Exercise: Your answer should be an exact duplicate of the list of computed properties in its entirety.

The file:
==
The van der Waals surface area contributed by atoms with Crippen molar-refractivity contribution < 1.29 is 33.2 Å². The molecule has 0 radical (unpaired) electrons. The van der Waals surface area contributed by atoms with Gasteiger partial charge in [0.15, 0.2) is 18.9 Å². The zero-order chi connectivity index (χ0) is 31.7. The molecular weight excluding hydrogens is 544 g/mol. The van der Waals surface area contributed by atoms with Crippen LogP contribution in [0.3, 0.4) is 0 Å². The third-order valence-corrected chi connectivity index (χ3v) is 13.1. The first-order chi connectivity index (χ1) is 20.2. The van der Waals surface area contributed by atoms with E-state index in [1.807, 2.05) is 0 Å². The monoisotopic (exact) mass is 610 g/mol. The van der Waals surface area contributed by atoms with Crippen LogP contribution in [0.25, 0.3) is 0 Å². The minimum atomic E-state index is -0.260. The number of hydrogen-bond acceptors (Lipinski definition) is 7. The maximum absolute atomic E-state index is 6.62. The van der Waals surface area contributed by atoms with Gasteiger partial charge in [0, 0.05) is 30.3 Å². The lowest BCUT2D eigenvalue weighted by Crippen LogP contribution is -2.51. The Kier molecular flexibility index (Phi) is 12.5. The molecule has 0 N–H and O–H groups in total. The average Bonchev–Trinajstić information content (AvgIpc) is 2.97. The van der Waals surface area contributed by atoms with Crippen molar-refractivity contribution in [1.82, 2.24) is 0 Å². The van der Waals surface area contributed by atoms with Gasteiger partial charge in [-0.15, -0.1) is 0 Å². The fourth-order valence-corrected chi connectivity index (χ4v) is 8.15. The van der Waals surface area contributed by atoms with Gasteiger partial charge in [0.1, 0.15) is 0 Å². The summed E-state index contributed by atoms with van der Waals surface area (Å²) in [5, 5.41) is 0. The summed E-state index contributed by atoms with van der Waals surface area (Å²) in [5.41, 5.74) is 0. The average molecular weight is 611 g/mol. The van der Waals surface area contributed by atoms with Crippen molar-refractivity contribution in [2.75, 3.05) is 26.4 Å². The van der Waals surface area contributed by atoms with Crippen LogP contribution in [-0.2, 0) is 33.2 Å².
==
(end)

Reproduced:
The van der Waals surface area contributed by atoms with Crippen molar-refractivity contribution < 1.29 is 33.2 Å². The molecule has 0 radical (unpaired) electrons. The van der Waals surface area contributed by atoms with Gasteiger partial charge in [0.15, 0.2) is 18.9 Å². The zero-order chi connectivity index (χ0) is 31.7. The molecular weight excluding hydrogens is 544 g/mol. The van der Waals surface area contributed by atoms with Crippen LogP contribution in [0.3, 0.4) is 0 Å². The third-order valence-corrected chi connectivity index (χ3v) is 13.1. The first-order chi connectivity index (χ1) is 20.2. The van der Waals surface area contributed by atoms with E-state index in [1.807, 2.05) is 0 Å². The monoisotopic (exact) mass is 610 g/mol. The van der Waals surface area contributed by atoms with Crippen LogP contribution in [0.25, 0.3) is 0 Å². The minimum atomic E-state index is -0.260. The number of hydrogen-bond acceptors (Lipinski definition) is 7. The maximum absolute atomic E-state index is 6.62. The van der Waals surface area contributed by atoms with Gasteiger partial charge in [0, 0.05) is 30.3 Å². The lowest BCUT2D eigenvalue weighted by Crippen LogP contribution is -2.51. The Kier molecular flexibility index (Phi) is 12.5. The molecule has 0 N–H and O–H groups in total. The average Bonchev–Trinajstić information content (AvgIpc) is 2.97. The van der Waals surface area contributed by atoms with Crippen molar-refractivity contribution in [1.82, 2.24) is 0 Å². The van der Waals surface area contributed by atoms with Gasteiger partial charge in [-0.15, -0.1) is 0 Å². The fourth-order valence-corrected chi connectivity index (χ4v) is 8.15. The van der Waals surface area contributed by atoms with Gasteiger partial charge in [0.1, 0.15) is 0 Å². The summed E-state index contributed by atoms with van der Waals surface area (Å²) in [5, 5.41) is 0. The summed E-state index contributed by atoms with van der Waals surface area (Å²) in [5.41, 5.74) is 0. The average molecular weight is 611 g/mol. The van der Waals surface area contributed by atoms with Crippen molar-refractivity contribution in [2.75, 3.05) is 26.4 Å². The van der Waals surface area contributed by atoms with Crippen LogP contribution in [-0.2, 0) is 33.2 Å².